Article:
Given the clear and unambiguous language in other provisions of G. L. c. 151A, § 28A, the Legislature has determined that the unemployment compensation law is not intended to provide benefits for employees during a school vacation "week" beginning on a Sunday if there is a reasonable assurance of reemployment once the vacation period is over. Compare G. L. c. 151A, § 28A(b), as appearing in St. 1977, c. 720, § 29 (with respect to services performed for educational institution, "benefits shall not be paid on the basis of such services to any individual for any week commencing during a period between two successive academic years or terms if such individual performs such services in the first of such academic years or terms and there is a reasonable assurance that such individual will perform such services in the second of such academic years or terms"). However, it is also apparent from the plain language of § 28A(c) that the Legislature did not intend to prohibit the payment of unemployment compensation benefits to individuals such as Hennis, who experience a period of partial unemployment during a vacation period that covers only a portion of a "week," where the "week" did not commence during the vacation recess. The Legislature has balanced competing concerns, and carved out a clear policy that comports with a Federal mandate. Benefits are not provided for school vacations that cover a complete week as defined in the statute. Other periods of partial unemployment may be covered, depending on the circumstances, as set forth in § 28A(c). [Note 8]

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We are required to construe § 28A(c) liberally, G. L. c. 151A, § 74, and are mindful of the fact that the fundamental purpose of G. L. c. 151A is "to provide temporary relief for those who are realistically compelled to leave work through no 'fault' of their own, whatever the source of the compulsion, personal or employer-initiated." Raytheon Co. v. Director of the Div. of Employment Security, 364 Mass. at 596. Accordingly, while we recognize that it may appear to be counterintuitive that Hennis should receive unemployment benefits here, notwithstanding that, under the terms of her employment, it was agreed she would not receive holiday pay for time off when school was not in session, we conclude that, applying the statutory scheme to the circumstances presented here, Hennis is entitled to partial unemployment compensation benefits for the days she was out of work during the week ending Saturday, November 24, 2012, which included the Thanksgiving recess.

5. Conclusion. The judgment of the District Court is reversed, and a new judgment shall enter affirming the decision of the board.

So ordered.


FOOTNOTES

[Note 1] Stephanie Hennis.

[Note 2] The Cape Cod Collaborative is an education collaborative established by written agreement among the school committees of nineteen school districts on Cape Cod pursuant to G. L. c. 40, § 4E. It provides educational programs and services, including transportation, to the students of its member school districts. The parties have assumed that the collaborative falls within G. L. c. 151A, § 28A(d), thus bringing the case within the purview of § 28A(a)-(c).

[Note 3] The record does not include either Hennis's employment contract or the schedule that was given to employees at the beginning of the school year setting forth their hours and bus routes.

[Note 4] Hennis's gross earnings for the week ending November 24, 2012, were $293. Her weekly unemployment compensation benefit rate was $358, with disregarded earnings of $119.

[Note 5] See G. L. c. 151A, § 28A(c), providing in pertinent part:

"[B]enefits shall not be paid . . . if such individual performs such services in the period immediately before such vacation period or holiday recess, and there is a reasonable assurance that such individual will perform such services in the period immediately following such vacation period or holiday recess."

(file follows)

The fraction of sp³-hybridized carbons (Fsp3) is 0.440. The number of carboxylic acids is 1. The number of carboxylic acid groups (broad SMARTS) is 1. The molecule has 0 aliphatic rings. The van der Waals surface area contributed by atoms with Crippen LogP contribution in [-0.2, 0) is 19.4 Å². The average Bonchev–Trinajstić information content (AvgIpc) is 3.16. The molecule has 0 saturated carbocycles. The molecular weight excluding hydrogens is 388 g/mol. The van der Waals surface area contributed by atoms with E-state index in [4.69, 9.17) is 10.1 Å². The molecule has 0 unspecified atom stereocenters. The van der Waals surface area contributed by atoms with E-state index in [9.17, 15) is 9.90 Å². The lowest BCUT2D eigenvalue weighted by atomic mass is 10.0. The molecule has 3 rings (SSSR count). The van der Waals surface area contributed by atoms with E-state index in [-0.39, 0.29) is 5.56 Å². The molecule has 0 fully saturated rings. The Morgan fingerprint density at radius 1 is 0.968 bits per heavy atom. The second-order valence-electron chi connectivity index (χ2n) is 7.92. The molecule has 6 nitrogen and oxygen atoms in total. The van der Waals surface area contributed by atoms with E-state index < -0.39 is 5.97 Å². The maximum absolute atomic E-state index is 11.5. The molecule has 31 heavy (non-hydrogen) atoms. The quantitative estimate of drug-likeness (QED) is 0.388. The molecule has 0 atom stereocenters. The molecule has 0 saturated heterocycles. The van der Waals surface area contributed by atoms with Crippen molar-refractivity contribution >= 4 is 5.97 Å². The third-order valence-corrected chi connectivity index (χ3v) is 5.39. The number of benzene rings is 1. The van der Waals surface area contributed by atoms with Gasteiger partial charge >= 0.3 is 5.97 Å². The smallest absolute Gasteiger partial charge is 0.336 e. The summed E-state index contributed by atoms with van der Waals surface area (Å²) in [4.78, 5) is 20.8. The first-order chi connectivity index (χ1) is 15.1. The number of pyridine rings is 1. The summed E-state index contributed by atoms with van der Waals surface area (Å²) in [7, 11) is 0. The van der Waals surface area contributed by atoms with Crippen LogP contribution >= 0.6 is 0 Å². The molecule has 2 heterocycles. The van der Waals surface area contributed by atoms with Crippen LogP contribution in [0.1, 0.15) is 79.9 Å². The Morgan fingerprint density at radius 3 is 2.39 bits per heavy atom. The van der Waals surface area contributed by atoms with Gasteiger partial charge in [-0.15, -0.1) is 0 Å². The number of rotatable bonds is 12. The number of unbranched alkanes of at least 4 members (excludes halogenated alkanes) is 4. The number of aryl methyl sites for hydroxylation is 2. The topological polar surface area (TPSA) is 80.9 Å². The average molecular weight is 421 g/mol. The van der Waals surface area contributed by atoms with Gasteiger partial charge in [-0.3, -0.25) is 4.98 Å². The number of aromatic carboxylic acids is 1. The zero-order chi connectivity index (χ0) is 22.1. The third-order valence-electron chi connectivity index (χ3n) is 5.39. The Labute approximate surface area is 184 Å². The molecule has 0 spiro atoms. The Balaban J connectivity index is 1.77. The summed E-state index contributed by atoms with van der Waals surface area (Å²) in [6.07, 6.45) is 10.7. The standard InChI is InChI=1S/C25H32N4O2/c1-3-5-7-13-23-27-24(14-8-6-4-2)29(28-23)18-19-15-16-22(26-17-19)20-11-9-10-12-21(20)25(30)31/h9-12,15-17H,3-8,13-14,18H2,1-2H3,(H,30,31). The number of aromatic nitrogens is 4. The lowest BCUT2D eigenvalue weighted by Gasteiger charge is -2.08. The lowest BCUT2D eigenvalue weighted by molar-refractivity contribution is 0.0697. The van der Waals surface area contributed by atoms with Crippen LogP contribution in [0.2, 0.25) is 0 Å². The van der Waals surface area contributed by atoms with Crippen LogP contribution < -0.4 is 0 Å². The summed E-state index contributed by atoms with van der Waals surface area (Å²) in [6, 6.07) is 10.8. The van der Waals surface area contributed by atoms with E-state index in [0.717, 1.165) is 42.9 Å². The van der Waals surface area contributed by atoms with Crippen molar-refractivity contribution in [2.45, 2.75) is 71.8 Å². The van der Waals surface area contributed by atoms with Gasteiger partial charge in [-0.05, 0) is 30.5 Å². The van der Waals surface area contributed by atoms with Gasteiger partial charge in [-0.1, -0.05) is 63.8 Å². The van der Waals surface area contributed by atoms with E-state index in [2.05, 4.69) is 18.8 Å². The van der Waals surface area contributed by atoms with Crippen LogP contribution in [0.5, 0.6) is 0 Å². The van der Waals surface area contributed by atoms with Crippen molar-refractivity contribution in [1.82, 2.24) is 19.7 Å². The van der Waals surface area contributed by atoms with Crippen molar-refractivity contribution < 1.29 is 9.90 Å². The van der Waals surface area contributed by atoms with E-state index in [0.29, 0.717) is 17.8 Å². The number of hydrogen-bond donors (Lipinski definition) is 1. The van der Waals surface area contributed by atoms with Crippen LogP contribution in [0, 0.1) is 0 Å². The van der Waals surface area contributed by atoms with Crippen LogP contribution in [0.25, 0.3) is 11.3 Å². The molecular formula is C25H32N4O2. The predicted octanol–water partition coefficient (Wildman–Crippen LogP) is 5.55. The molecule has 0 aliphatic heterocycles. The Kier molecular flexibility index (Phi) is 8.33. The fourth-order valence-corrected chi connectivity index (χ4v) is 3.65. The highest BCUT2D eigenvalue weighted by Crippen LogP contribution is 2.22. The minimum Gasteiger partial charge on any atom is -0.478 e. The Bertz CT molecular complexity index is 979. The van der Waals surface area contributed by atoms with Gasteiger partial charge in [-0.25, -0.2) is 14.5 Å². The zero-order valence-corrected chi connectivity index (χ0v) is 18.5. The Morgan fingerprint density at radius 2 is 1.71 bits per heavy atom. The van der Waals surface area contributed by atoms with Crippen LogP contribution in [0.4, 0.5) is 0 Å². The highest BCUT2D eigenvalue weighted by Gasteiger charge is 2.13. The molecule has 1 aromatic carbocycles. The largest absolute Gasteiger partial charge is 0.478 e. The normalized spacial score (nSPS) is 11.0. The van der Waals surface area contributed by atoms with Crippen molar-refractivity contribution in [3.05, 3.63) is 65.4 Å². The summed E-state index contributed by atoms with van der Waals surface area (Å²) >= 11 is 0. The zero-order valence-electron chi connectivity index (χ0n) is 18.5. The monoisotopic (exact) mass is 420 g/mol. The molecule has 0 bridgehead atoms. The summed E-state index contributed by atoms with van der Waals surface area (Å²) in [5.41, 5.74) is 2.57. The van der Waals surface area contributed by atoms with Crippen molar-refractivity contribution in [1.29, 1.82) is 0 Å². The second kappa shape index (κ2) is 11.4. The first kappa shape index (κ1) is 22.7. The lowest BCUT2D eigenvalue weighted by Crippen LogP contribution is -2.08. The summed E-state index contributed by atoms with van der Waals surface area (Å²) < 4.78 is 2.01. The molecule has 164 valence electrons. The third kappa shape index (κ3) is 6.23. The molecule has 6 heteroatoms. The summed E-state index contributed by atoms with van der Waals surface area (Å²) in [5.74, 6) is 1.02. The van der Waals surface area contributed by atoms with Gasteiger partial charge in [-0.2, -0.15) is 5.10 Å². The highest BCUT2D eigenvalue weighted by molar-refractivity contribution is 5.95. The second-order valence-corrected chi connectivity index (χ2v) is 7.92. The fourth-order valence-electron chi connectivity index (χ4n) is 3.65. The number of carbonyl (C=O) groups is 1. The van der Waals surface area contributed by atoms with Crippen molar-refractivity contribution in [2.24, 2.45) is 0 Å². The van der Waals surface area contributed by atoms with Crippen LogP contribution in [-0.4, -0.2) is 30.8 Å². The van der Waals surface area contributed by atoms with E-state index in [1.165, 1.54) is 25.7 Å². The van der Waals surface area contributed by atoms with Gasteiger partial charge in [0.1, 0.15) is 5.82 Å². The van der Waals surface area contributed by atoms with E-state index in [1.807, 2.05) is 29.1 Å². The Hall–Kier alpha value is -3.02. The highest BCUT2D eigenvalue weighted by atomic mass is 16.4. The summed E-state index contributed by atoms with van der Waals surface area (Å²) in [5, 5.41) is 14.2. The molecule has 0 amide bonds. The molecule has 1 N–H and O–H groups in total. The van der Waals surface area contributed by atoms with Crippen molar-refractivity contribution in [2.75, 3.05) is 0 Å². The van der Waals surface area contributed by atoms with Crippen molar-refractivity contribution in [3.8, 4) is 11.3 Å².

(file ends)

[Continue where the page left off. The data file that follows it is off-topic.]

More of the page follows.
[Note 6] A different judge allowed the department's motion for entry of judgment and ordered the entry of a final judgment, but none appears on the docket or in the record appendix. Nonetheless, it is clear that the parties reasonably considered the matter to be final and appealable, so we address the merits. See GTE Prods. Corp. v. Stewart, 421 Mass. 22 , 24 n.3 (1995); Tech Plus, Inc. v. Ansel, 59 Mass. App. Ct. 12 , 14 n.5 (2003).

[Note 7] This informal opinion from the State Conformity and Compliance Team is consistent with a response issued by the Employment and Training Administration of the United States Department of Labor to a question regarding "Draft Language and Commentary to Implement the Unemployment Compensation Amendments of 1976, P.L. 94-566," 90 Stat. 2667 (1976). In its response, the Department of Labor explained that a statutory provision denying benefits to school employees during a vacation period or holiday recess could not be applied with respect to a week that included a vacation or holiday, but did not begin during a vacation or holiday.

[Note 8] The collaborative argues for the first time on appeal that Mattapoisett v. Director of the Div. of Employment Security, 392 Mass. 546 , 548-549 (1984), precludes Hennis's claim for benefits because she was not in "partial unemployment" under G. L. c. 151A, § 1(r)(1), during the week ending November 24, 2012. Because the collaborative did not raise this argument before the administrative agency, it is waived on appeal. See Rivas v. Chelsea Hous. Authy., 464 Mass. 329 , 336 (2013); Lincoln Pharmacy of Milford, Inc. v. Commissioner of the Div. of Unemployment Assistance, 74 Mass. App. Ct. 428 , 436 (2009). Even if we were to consider the collaborative's argument, we are not persuaded that Mattapoisett is applicable to the present case. There, the court concluded that "the Legislature did not intend a part-time [police officer] whose hours vary from week to week to be considered in partial unemployment for any week in which he does not work as many hours as a full-time employee." Mattapoisett, supra at 549. Here, Hennis is a full-time bus driver whose eligibility for benefits during the Thanksgiving holiday is governed by a statutory provision applying to employees of educational institutions. Construing the pertinent provisions of G. L. c. 151A, as a harmonious whole, see Commissioners of the Bristol County Mosquito Control Dist. v. State Reclamation & Mosquito Control Bd., 466 Mass. 523 , 529 (2013), we are not of the view that, were Mattapoisett applicable to the facts of this case, it should be read to override either the explicit statutory scheme governing holiday pay for employees of educational institutions, or the Federal mandate with which this statutory scheme complies.